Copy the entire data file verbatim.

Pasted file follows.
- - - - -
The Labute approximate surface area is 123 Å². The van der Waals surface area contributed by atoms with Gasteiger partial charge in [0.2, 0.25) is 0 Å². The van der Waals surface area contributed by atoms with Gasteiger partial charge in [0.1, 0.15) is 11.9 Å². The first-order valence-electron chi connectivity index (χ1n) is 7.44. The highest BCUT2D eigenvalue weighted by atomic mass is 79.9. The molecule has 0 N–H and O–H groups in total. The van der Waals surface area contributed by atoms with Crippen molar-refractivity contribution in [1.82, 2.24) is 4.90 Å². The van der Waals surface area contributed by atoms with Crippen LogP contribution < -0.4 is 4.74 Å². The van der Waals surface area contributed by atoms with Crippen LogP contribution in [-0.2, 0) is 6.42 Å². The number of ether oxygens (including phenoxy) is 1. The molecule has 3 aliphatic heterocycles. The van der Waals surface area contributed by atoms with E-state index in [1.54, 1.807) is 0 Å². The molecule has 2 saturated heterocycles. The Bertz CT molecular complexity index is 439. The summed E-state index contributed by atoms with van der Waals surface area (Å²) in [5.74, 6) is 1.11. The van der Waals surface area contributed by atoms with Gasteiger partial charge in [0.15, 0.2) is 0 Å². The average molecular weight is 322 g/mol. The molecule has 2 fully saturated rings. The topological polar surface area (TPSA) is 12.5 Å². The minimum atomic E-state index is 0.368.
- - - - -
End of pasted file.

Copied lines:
The Labute approximate surface area is 123 Å². The van der Waals surface area contributed by atoms with Gasteiger partial charge in [0.2, 0.25) is 0 Å². The van der Waals surface area contributed by atoms with Gasteiger partial charge in [0.1, 0.15) is 11.9 Å². The first-order valence-electron chi connectivity index (χ1n) is 7.44. The highest BCUT2D eigenvalue weighted by atomic mass is 79.9. The molecule has 0 N–H and O–H groups in total. The van der Waals surface area contributed by atoms with Crippen molar-refractivity contribution in [1.82, 2.24) is 4.90 Å². The van der Waals surface area contributed by atoms with Crippen LogP contribution < -0.4 is 4.74 Å². The van der Waals surface area contributed by atoms with Crippen LogP contribution in [-0.2, 0) is 6.42 Å². The number of ether oxygens (including phenoxy) is 1. The molecule has 3 aliphatic heterocycles. The van der Waals surface area contributed by atoms with E-state index in [1.54, 1.807) is 0 Å². The molecule has 2 saturated heterocycles. The Bertz CT molecular complexity index is 439. The summed E-state index contributed by atoms with van der Waals surface area (Å²) in [5.74, 6) is 1.11. The van der Waals surface area contributed by atoms with Gasteiger partial charge in [0.15, 0.2) is 0 Å². The average molecular weight is 322 g/mol. The molecule has 2 fully saturated rings. The topological polar surface area (TPSA) is 12.5 Å². The minimum atomic E-state index is 0.368.